By Cliona Hickey
Edited by Maeve Bouchez
The history of tattoos is long, complex, and full of stories of stigma. Today, if you want to get a job in healthcare, aviation, financial services, law enforcement or teaching, you’d better not have a visible tattoo. In China, it is illegal to show tattoos on television, and Japanese public pools and spas ban tattoos altogether. What if I told you that Czar Nicholas, Winston Churchill, Joseph Stalin, and Thomas Edison all had tattoos. In the 1800s, it was estimated that 1 in 5 members of the nobility were inked.
The history of tattooing goes back to 3370 BC. Otzi the Iceman, a mummy found in the Austrian alps, was found with 61 markings on his body. Even better-preserved Egyptian mummies from a similar historical period were discovered bearing tattoos. In fact, there are mummies from 49 distinct parts of the world with tattoos, which proves that tattooing developed independently in diverse cultures.In the ancient times, indigenous tattoos were done using tree soot, bone, and thorns.
In Pacific Islands such as Samoa, Tahiti and Hawaii, tattoos were often natural symbols, representing spiritual power, status and sometimes indicated where you were from. In 1778, Captain James Cook discovered these islands and recorded their tattooing practices; some of his crew even got tattoos themselves. A few years later however, colonizers banned them to force Pacific inhabitants to assimilate into Western culture. Luckily, a small amount of tattoo culture was able to be preserved, and today, many Pacific Islanders, especially women, are reclaiming their history by starting to get inked once again.
In Japanese traditions, Irezumi tattoos almost cover the entire body and can take years to complete. These are beautiful designs, portraying Japanese folk heroes and powerful natural elements. In Japan, tattoos are highly taboo and are banned from public pools and baths. This is for two reasons: up until the 17th century, criminals were given tattoos on their faces and arms as punishment for their crimes, although this ended when criminals began using decorative ones to hide those marks. Also, tattooing was made illegal in the 18th century, meaning that only criminals got tattoos.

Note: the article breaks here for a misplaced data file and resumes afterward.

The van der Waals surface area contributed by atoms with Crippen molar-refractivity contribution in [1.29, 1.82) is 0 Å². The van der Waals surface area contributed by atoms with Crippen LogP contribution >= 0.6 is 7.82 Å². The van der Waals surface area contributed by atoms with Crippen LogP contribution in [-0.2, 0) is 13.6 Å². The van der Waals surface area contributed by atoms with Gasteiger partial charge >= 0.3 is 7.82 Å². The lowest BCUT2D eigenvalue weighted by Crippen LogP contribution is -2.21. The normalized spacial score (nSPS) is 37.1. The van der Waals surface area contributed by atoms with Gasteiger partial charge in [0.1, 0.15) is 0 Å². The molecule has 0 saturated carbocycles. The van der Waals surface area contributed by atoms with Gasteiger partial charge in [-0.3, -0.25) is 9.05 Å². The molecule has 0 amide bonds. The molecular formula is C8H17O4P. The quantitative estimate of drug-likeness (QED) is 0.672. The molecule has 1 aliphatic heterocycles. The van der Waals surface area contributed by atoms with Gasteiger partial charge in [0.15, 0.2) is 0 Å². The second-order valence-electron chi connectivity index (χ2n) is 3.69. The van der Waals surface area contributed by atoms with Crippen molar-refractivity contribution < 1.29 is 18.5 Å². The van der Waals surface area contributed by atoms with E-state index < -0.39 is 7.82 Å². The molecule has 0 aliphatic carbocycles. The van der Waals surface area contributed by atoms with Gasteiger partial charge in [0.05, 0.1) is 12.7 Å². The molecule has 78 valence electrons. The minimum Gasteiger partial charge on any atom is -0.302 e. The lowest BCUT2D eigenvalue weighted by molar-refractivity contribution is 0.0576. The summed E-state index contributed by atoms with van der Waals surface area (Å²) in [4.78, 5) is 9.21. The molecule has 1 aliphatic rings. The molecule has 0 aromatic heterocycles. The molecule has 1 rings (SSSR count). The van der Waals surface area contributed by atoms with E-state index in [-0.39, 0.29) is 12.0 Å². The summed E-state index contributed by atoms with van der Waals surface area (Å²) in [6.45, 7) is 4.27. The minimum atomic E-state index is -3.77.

Before tattooing became mainstream, people who got tattoos were sailors, criminals, and circus freaks. Sailors would go to tattoo shops (which were often barber shops as well) around the world and pick a tattoo from a selection of stencils (there were no custom tattoos). These tattoos told the story of where they had traveled to, or were status symbols: for example, a sailor got a swallow for every 5,000 nautical miles he travelled, which at the time, was very tough. Therefore, tattoos are often autobiographical and are supposed to have meaning. Simultaneously, a popular form of entertainment was freak shows. People would pay to look at exhibitions such as exotic animals, fetuses in jars, people with abnormalities and people covered in colorful tattoos. Although these were highly dehumanizing, they helped introduce the art of tattoos. Together, these practices resulted in a style called ‘American Traditional’ which uses vivid colors, minimal shading, and strong outlines.
In the last ten years, a fun, contemporary style of tattooing has emerged, called ‘ignorant tattooing’. If you see someone with a tattoo of a pizza or a skateboard, this is it. They are done in a simple lo-fi style and are purposefully meaningless. They are a rejection of the idea that tattoos should be profound and permanent. A few factors have allowed this style to thrive; firstly, tattoo machines are now available for sale online so anyone can buy one. The fact that everyone is doing ignorant style tattoos makes this style simpler, as not everyone has the skills to do complex tattoo work. In the mid 2010s, Instagram had a massive impact on the evolution of both minimalist and ignorant tattoo styles. It gave people the means to share their tattoos, give inspiration, and connect with others throughout the global tattoo community.
I feel we can confidently say that tattoos are here to stay, as humans, we will always want to tell our stories through artwork, whether it be on our bodies or not. The number of people getting tattoos is increasing due to better hygiene standards and the minimization of stigmas. This is a good thing, because tattoos can improve your self-esteem and sense of identity, and I suppose it is not the end of the world if you end up having to remove it.